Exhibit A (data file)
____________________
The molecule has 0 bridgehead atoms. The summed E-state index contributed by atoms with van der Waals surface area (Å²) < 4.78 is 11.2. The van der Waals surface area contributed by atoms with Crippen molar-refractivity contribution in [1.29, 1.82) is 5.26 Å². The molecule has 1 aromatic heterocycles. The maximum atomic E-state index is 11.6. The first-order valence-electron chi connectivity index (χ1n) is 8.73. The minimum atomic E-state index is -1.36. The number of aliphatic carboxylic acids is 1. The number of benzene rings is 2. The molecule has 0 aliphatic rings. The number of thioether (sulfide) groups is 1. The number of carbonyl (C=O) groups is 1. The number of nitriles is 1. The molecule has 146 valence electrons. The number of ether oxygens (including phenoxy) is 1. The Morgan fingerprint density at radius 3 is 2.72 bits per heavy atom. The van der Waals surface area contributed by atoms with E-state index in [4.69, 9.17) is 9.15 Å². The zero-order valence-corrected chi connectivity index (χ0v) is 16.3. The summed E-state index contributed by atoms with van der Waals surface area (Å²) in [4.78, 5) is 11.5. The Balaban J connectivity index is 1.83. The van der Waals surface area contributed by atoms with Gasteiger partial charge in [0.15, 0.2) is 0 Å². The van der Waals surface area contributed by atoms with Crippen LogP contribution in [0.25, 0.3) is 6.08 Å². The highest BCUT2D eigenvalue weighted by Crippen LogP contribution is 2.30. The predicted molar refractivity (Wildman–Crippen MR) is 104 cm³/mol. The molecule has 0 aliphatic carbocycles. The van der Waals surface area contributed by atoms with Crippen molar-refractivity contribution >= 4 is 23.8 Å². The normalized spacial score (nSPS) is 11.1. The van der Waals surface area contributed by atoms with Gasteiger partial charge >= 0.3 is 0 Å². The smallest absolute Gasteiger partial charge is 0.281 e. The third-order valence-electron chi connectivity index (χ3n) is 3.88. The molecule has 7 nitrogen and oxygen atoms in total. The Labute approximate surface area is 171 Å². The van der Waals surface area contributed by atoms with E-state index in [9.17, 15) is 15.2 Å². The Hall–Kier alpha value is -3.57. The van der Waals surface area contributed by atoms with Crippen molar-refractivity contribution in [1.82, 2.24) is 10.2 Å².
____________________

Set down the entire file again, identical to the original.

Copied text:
The molecule has 0 bridgehead atoms. The summed E-state index contributed by atoms with van der Waals surface area (Å²) < 4.78 is 11.2. The van der Waals surface area contributed by atoms with Crippen molar-refractivity contribution in [1.29, 1.82) is 5.26 Å². The molecule has 1 aromatic heterocycles. The maximum atomic E-state index is 11.6. The first-order valence-electron chi connectivity index (χ1n) is 8.73. The minimum atomic E-state index is -1.36. The number of aliphatic carboxylic acids is 1. The number of benzene rings is 2. The molecule has 0 aliphatic rings. The number of thioether (sulfide) groups is 1. The number of carbonyl (C=O) groups is 1. The number of nitriles is 1. The molecule has 146 valence electrons. The number of ether oxygens (including phenoxy) is 1. The Morgan fingerprint density at radius 3 is 2.72 bits per heavy atom. The van der Waals surface area contributed by atoms with E-state index in [4.69, 9.17) is 9.15 Å². The zero-order valence-corrected chi connectivity index (χ0v) is 16.3. The summed E-state index contributed by atoms with van der Waals surface area (Å²) in [4.78, 5) is 11.5. The Balaban J connectivity index is 1.83. The van der Waals surface area contributed by atoms with Gasteiger partial charge in [0.15, 0.2) is 0 Å². The van der Waals surface area contributed by atoms with Crippen LogP contribution in [0.25, 0.3) is 6.08 Å². The highest BCUT2D eigenvalue weighted by Crippen LogP contribution is 2.30. The predicted molar refractivity (Wildman–Crippen MR) is 104 cm³/mol. The molecule has 0 aliphatic carbocycles. The van der Waals surface area contributed by atoms with Crippen molar-refractivity contribution >= 4 is 23.8 Å². The normalized spacial score (nSPS) is 11.1. The van der Waals surface area contributed by atoms with Gasteiger partial charge >= 0.3 is 0 Å². The smallest absolute Gasteiger partial charge is 0.281 e. The third-order valence-electron chi connectivity index (χ3n) is 3.88. The molecule has 7 nitrogen and oxygen atoms in total. The Labute approximate surface area is 171 Å². The van der Waals surface area contributed by atoms with E-state index in [9.17, 15) is 15.2 Å². The Hall–Kier alpha value is -3.57. The van der Waals surface area contributed by atoms with Crippen molar-refractivity contribution in [1.82, 2.24) is 10.2 Å².